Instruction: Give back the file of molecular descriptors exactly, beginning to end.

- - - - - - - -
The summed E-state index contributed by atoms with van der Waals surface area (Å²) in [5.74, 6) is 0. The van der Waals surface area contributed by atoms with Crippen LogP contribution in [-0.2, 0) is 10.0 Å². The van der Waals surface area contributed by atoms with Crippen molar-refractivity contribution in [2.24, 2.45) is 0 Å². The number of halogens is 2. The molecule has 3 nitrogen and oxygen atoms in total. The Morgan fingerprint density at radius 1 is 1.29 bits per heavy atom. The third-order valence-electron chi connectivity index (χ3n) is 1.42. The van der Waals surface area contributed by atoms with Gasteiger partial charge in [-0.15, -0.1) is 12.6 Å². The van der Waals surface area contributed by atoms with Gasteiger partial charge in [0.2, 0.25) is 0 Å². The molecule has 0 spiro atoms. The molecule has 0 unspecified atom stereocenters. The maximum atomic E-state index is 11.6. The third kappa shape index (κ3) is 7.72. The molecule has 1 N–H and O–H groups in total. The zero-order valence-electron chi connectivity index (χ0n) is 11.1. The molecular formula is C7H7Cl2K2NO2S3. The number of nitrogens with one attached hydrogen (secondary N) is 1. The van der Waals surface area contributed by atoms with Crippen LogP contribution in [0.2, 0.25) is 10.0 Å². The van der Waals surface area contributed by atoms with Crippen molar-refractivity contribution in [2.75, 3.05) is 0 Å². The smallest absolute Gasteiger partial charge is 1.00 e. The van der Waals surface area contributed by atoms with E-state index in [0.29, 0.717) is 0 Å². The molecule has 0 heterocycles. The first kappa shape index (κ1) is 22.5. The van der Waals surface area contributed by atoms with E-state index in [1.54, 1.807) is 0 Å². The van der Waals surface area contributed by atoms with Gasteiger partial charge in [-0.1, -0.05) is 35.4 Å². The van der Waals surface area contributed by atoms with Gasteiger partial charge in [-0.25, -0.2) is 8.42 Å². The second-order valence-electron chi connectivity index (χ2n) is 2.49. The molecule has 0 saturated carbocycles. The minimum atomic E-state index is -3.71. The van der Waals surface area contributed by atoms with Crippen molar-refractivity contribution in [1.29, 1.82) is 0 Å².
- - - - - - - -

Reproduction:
The summed E-state index contributed by atoms with van der Waals surface area (Å²) in [5.74, 6) is 0. The van der Waals surface area contributed by atoms with Crippen LogP contribution in [-0.2, 0) is 10.0 Å². The van der Waals surface area contributed by atoms with Crippen molar-refractivity contribution in [2.24, 2.45) is 0 Å². The number of halogens is 2. The molecule has 3 nitrogen and oxygen atoms in total. The Morgan fingerprint density at radius 1 is 1.29 bits per heavy atom. The third-order valence-electron chi connectivity index (χ3n) is 1.42. The van der Waals surface area contributed by atoms with Gasteiger partial charge in [-0.15, -0.1) is 12.6 Å². The van der Waals surface area contributed by atoms with Gasteiger partial charge in [0.2, 0.25) is 0 Å². The molecule has 0 spiro atoms. The molecule has 0 unspecified atom stereocenters. The maximum atomic E-state index is 11.6. The third kappa shape index (κ3) is 7.72. The molecule has 1 N–H and O–H groups in total. The zero-order valence-electron chi connectivity index (χ0n) is 11.1. The molecular formula is C7H7Cl2K2NO2S3. The number of nitrogens with one attached hydrogen (secondary N) is 1. The van der Waals surface area contributed by atoms with Crippen LogP contribution in [0.2, 0.25) is 10.0 Å². The van der Waals surface area contributed by atoms with Crippen molar-refractivity contribution in [2.75, 3.05) is 0 Å². The smallest absolute Gasteiger partial charge is 1.00 e. The van der Waals surface area contributed by atoms with E-state index in [0.29, 0.717) is 0 Å². The molecule has 0 heterocycles. The first kappa shape index (κ1) is 22.5. The van der Waals surface area contributed by atoms with E-state index in [1.54, 1.807) is 0 Å². The van der Waals surface area contributed by atoms with Gasteiger partial charge in [-0.1, -0.05) is 35.4 Å². The van der Waals surface area contributed by atoms with Gasteiger partial charge in [-0.25, -0.2) is 8.42 Å². The second-order valence-electron chi connectivity index (χ2n) is 2.49. The molecule has 0 saturated carbocycles. The minimum atomic E-state index is -3.71. The van der Waals surface area contributed by atoms with Crippen molar-refractivity contribution in [1.29, 1.82) is 0 Å².